Artwork portrays addiction struggles

22:17, Apr 02 2014
Gina Amentuanai
UPHILL BATTLE: Gina Amentuanai’s painting of New Zealand mountains represents her struggle with heroin addiction and self-injury.

Brushstrokes and bright colours express Gina Amentuanai's hopes for a better life.

The Mangere Bridge woman has battled self-injury, suicide attempts and an addiction to heroin.

Now she's sharing her story through three paintings in the Tufuga Arts Trust's latest exhibition, Nga Mea Katoa, which means "all things".

Mosaic by Jordan Brown
INTRICATE ARTWORK: Garden, a ceramic mosaic by Jordan Brown.

The exhibition at Manurewa's Nathan Homestead showcases the work of the people who attend the trust's weekly art group.

The group provides art equipment, classes and social interaction for Maori with mental illness.

Amentuanai says her paintings represent "strength and my struggle".


A mixed-media piece entitled Aniwaniwa i Te Maunga or the Rainbow in the Mountain - the suggestion of colours about my childhood was inspired by a road trip around the North Island.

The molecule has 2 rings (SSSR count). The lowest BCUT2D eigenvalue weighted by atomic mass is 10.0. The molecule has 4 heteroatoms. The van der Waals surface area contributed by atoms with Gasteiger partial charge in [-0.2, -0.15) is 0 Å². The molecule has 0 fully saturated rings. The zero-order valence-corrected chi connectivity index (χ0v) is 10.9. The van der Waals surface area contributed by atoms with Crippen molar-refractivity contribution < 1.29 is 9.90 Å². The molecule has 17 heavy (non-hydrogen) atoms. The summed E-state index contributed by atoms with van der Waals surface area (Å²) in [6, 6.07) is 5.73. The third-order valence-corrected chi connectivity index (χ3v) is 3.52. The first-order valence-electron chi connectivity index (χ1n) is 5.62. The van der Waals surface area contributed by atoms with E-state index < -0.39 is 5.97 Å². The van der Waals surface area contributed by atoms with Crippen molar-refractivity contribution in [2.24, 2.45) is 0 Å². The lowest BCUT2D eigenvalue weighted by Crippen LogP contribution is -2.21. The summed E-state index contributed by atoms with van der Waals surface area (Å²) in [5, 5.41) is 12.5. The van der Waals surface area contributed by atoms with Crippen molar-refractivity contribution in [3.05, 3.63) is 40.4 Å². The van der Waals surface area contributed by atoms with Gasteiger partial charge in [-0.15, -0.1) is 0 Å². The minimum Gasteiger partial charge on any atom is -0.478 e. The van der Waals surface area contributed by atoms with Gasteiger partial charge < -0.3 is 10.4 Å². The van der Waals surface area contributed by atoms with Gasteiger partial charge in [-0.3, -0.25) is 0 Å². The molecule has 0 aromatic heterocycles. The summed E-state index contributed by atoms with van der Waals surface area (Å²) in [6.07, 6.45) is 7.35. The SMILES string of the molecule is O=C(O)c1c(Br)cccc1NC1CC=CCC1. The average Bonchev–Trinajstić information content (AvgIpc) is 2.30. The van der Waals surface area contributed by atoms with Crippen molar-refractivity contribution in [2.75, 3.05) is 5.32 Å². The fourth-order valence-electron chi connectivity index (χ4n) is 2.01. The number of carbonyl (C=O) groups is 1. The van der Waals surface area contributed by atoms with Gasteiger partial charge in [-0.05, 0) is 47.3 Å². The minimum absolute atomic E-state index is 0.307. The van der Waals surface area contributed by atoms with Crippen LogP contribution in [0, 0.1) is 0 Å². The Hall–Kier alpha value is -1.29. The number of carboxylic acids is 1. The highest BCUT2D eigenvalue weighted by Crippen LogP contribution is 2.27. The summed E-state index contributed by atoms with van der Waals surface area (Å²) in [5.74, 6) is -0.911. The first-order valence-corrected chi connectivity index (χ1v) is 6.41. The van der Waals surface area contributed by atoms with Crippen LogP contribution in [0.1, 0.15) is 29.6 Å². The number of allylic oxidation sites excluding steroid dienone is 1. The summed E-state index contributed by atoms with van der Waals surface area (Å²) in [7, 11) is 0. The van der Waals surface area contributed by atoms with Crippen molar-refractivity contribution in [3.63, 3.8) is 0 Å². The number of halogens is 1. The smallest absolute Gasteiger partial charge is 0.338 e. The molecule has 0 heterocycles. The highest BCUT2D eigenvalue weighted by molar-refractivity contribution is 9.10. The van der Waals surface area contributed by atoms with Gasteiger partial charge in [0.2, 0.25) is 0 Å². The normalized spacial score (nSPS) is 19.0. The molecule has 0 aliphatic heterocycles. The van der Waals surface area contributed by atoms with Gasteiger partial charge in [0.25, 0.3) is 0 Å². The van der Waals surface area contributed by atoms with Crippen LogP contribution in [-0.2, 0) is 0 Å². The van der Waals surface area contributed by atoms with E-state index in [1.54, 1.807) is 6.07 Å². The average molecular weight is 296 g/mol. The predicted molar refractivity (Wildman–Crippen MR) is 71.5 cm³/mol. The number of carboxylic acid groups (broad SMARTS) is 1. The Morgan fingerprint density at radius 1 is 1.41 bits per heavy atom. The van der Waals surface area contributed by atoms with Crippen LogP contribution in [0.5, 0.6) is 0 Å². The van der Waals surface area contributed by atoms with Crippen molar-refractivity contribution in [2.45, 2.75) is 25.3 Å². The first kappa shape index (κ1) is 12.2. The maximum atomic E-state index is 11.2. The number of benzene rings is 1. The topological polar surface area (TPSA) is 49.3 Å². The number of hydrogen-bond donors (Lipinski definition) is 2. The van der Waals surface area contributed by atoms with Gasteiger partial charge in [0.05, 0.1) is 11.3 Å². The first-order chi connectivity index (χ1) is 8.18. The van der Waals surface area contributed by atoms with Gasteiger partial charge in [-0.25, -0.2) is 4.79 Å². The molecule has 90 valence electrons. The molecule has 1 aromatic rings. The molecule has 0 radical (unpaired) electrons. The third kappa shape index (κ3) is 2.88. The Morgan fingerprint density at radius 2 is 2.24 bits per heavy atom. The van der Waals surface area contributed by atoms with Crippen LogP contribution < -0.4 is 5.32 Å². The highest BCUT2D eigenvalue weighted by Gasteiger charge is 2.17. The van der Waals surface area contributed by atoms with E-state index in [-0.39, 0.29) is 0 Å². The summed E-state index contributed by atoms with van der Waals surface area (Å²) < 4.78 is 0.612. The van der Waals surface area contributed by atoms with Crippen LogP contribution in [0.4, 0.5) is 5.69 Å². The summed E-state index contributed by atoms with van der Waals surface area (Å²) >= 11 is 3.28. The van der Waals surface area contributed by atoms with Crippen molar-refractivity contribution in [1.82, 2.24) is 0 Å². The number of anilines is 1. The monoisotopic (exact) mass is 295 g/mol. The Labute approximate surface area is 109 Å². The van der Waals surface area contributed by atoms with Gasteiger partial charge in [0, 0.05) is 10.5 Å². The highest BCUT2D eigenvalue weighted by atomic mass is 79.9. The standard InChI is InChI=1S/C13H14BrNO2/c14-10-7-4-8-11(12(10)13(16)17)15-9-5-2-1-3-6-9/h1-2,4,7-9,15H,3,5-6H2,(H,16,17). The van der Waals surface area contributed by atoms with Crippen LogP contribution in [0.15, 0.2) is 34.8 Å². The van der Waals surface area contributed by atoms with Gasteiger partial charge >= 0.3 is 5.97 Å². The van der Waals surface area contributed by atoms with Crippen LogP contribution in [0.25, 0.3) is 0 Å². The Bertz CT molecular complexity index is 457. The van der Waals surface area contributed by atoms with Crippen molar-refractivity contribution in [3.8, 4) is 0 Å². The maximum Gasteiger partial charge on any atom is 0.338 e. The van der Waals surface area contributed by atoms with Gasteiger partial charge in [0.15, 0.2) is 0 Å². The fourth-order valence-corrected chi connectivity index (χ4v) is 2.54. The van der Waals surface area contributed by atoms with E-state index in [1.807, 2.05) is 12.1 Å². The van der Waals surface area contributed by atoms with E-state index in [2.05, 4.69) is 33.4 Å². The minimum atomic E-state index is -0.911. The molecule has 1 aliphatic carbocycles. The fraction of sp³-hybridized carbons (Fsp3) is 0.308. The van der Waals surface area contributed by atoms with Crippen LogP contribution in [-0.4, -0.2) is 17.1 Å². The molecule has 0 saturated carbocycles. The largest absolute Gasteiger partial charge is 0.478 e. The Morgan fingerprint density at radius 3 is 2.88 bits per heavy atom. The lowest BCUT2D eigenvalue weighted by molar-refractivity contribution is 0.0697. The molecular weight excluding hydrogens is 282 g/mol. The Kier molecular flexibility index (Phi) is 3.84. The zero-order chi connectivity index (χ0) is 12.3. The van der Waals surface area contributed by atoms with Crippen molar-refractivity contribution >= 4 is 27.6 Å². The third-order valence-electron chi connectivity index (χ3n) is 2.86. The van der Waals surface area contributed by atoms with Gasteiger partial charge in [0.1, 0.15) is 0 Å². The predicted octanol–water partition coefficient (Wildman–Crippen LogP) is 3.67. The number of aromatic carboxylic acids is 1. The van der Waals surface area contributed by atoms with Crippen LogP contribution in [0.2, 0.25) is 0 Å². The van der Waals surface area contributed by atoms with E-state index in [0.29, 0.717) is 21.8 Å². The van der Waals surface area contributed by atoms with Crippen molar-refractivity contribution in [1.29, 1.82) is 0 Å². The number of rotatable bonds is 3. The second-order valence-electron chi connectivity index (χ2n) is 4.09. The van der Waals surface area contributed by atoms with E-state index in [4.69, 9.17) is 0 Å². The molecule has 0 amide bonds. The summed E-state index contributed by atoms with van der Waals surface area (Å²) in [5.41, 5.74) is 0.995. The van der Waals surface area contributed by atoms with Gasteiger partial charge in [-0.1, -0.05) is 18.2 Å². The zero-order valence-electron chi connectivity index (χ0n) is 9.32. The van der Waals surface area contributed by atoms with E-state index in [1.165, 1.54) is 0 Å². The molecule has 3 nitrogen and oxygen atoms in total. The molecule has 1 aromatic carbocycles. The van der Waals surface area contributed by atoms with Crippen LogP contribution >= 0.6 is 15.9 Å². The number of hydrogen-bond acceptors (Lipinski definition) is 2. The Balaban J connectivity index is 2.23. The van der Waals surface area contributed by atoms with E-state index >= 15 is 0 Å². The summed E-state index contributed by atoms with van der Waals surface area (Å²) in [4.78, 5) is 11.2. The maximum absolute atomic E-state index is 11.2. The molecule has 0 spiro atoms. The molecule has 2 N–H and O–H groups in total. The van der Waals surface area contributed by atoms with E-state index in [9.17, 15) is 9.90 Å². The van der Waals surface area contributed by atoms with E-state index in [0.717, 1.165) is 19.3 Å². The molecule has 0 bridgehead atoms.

She had just returned home from Australia and was drawn to the familiar shapes of the mountains.

"They brought back memories and they grabbed me in the heart. I felt like I was home."

The 38-year-old has been drug-free for the past year and says she uses bright colours in her work to convey a sense of joy.

"Everyone needs some hope. Everyone needs to see that you can climb out and fix yourself up and dream of a better future."

The exhibition includes a range of different mediums, including paintings, sculptures, pencil drawings and lino cuts. Members have also collaborated on a series of printed T-shirts and a large installation which depicts the Manukau Harbour and its kaitiaki or guardians.

Occupational therapist Christina Freeman says social interaction is a big part of what makes the group a success.

"There's a lot of encouraging motivation and that ‘get up and go'. Someone might otherwise want to stay at home and lie in bed and they get up and come to the group instead."

The trust uses a prefab off Massey Rd in Mangere as a painting space but is looking to set up a permanent classroom and gallery.

The free exhibition runs until April 20 at Nathan Homestead on Hill Rd in Manurewa. It's open from 9am-5pm weekdays and 9am-4pm on weekends.

Manukau Courier